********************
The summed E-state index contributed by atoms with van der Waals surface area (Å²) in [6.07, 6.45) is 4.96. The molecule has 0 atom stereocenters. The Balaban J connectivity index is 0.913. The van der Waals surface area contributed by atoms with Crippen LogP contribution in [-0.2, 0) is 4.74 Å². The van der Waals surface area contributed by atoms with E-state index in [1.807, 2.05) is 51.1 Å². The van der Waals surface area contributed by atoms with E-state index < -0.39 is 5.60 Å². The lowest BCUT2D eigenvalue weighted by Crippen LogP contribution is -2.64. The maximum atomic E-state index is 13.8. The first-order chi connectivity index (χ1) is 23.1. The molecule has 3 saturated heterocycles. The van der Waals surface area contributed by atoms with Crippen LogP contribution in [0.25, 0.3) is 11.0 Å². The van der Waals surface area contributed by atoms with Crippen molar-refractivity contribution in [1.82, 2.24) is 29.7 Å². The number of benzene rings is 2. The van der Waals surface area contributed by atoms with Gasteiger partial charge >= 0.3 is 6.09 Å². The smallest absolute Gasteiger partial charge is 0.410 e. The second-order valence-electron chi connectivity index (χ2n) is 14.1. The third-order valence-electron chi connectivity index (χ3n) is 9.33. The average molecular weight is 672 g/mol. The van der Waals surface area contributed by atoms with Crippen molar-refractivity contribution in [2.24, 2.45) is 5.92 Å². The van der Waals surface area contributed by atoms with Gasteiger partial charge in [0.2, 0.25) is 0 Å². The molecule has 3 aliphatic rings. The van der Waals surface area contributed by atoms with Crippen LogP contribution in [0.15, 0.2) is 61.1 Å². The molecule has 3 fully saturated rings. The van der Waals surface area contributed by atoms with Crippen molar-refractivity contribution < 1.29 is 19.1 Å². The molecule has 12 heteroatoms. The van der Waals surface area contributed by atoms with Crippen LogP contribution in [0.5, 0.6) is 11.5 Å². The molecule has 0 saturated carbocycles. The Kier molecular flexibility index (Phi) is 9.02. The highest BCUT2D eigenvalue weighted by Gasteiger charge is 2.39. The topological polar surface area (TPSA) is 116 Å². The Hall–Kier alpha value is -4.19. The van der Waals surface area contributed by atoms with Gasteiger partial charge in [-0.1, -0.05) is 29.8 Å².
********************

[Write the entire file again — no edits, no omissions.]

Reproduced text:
The summed E-state index contributed by atoms with van der Waals surface area (Å²) in [6.07, 6.45) is 4.96. The molecule has 0 atom stereocenters. The Balaban J connectivity index is 0.913. The van der Waals surface area contributed by atoms with Crippen LogP contribution in [-0.2, 0) is 4.74 Å². The van der Waals surface area contributed by atoms with E-state index in [1.807, 2.05) is 51.1 Å². The van der Waals surface area contributed by atoms with E-state index < -0.39 is 5.60 Å². The lowest BCUT2D eigenvalue weighted by Crippen LogP contribution is -2.64. The maximum atomic E-state index is 13.8. The first-order chi connectivity index (χ1) is 23.1. The molecule has 3 saturated heterocycles. The van der Waals surface area contributed by atoms with Crippen LogP contribution in [0.25, 0.3) is 11.0 Å². The van der Waals surface area contributed by atoms with Crippen molar-refractivity contribution in [1.82, 2.24) is 29.7 Å². The number of benzene rings is 2. The van der Waals surface area contributed by atoms with Gasteiger partial charge >= 0.3 is 6.09 Å². The smallest absolute Gasteiger partial charge is 0.410 e. The second-order valence-electron chi connectivity index (χ2n) is 14.1. The third-order valence-electron chi connectivity index (χ3n) is 9.33. The average molecular weight is 672 g/mol. The van der Waals surface area contributed by atoms with Crippen molar-refractivity contribution in [2.24, 2.45) is 5.92 Å². The van der Waals surface area contributed by atoms with Gasteiger partial charge in [0.2, 0.25) is 0 Å². The molecule has 3 aliphatic rings. The van der Waals surface area contributed by atoms with Crippen LogP contribution in [0.15, 0.2) is 61.1 Å². The molecule has 3 fully saturated rings. The van der Waals surface area contributed by atoms with Crippen molar-refractivity contribution < 1.29 is 19.1 Å². The molecule has 12 heteroatoms. The van der Waals surface area contributed by atoms with Crippen LogP contribution in [0.5, 0.6) is 11.5 Å². The molecule has 0 saturated carbocycles. The Kier molecular flexibility index (Phi) is 9.02. The highest BCUT2D eigenvalue weighted by Gasteiger charge is 2.39. The topological polar surface area (TPSA) is 116 Å². The Hall–Kier alpha value is -4.19. The van der Waals surface area contributed by atoms with Gasteiger partial charge in [-0.1, -0.05) is 29.8 Å².